The specific steps to get a bonded title vary by state. In most states, however, the vehicle’s purported owner must purchase a lost title surety bond. The amount of the bond is based on the value of the vehicle. The required term (duration) of the bond varies but is typically three or four years.
At any point during the bond’s term, someone could show up with evidence of their legitimate ownership of the vehicle. If that person is proven to be the rightful owner, they can file a claim against the lost title bond and be compensated for any financial loss incurred as a result of a bonded title having been issued.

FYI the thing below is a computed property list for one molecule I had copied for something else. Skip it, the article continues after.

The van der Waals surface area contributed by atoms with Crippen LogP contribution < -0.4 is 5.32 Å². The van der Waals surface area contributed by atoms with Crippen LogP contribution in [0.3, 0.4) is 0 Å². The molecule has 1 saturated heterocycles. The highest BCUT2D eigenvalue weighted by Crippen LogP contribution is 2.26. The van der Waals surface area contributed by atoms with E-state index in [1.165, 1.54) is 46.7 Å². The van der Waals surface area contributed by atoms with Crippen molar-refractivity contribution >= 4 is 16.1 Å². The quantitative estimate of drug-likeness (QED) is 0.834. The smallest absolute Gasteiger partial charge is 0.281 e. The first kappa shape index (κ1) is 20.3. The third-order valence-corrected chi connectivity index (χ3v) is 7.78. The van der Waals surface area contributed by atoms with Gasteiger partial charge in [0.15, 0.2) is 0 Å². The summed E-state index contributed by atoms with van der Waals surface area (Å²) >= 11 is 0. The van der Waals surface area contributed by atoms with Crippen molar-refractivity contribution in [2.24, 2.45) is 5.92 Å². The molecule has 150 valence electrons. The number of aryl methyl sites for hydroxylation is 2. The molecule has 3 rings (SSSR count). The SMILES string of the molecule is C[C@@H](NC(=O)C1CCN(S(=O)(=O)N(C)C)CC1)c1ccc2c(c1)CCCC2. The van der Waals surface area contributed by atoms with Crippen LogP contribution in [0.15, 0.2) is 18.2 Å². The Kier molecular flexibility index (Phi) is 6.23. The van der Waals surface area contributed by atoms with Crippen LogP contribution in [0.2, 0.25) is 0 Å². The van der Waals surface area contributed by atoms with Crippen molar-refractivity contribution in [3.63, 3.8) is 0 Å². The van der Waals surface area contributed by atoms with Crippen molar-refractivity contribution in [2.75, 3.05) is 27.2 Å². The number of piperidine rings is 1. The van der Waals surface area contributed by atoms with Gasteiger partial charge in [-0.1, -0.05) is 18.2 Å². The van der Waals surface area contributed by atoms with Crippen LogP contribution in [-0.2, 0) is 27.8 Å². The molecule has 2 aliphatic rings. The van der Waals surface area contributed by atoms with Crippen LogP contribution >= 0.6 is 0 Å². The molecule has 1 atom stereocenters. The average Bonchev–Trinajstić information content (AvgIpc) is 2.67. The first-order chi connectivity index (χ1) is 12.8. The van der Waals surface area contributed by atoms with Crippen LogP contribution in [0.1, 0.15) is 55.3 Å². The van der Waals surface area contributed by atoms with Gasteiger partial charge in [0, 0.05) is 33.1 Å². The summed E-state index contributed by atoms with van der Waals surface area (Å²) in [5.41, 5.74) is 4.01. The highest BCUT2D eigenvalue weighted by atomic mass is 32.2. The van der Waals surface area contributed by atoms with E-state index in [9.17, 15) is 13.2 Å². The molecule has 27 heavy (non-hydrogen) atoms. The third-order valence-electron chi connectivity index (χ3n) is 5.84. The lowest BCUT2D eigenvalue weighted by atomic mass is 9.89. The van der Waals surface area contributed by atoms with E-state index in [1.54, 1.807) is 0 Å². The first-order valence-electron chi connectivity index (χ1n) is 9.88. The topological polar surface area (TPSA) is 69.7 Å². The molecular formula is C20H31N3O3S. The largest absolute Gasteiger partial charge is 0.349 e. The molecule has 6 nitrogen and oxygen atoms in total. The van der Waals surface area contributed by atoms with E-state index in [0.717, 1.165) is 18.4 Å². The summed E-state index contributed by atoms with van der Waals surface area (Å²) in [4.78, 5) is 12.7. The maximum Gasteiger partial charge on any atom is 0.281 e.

If that should occur, both the state (the “obligee” in the surety bond agreement) and the surety bond company (referred to simply as the “surety”) are held harmless. Full legal responsibility for paying the claim rests with the bonded individual (the “principal”). However, the surety will pay the claim in advance—essentially lending that amount to the principal—to be reimbursed by the principal.
At the end of the bond’s three or four-year term, if nobody has surfaced to dispute the vehicle’s ownership, the bond expires and the bonded title is exchanged for a regular, unbonded title.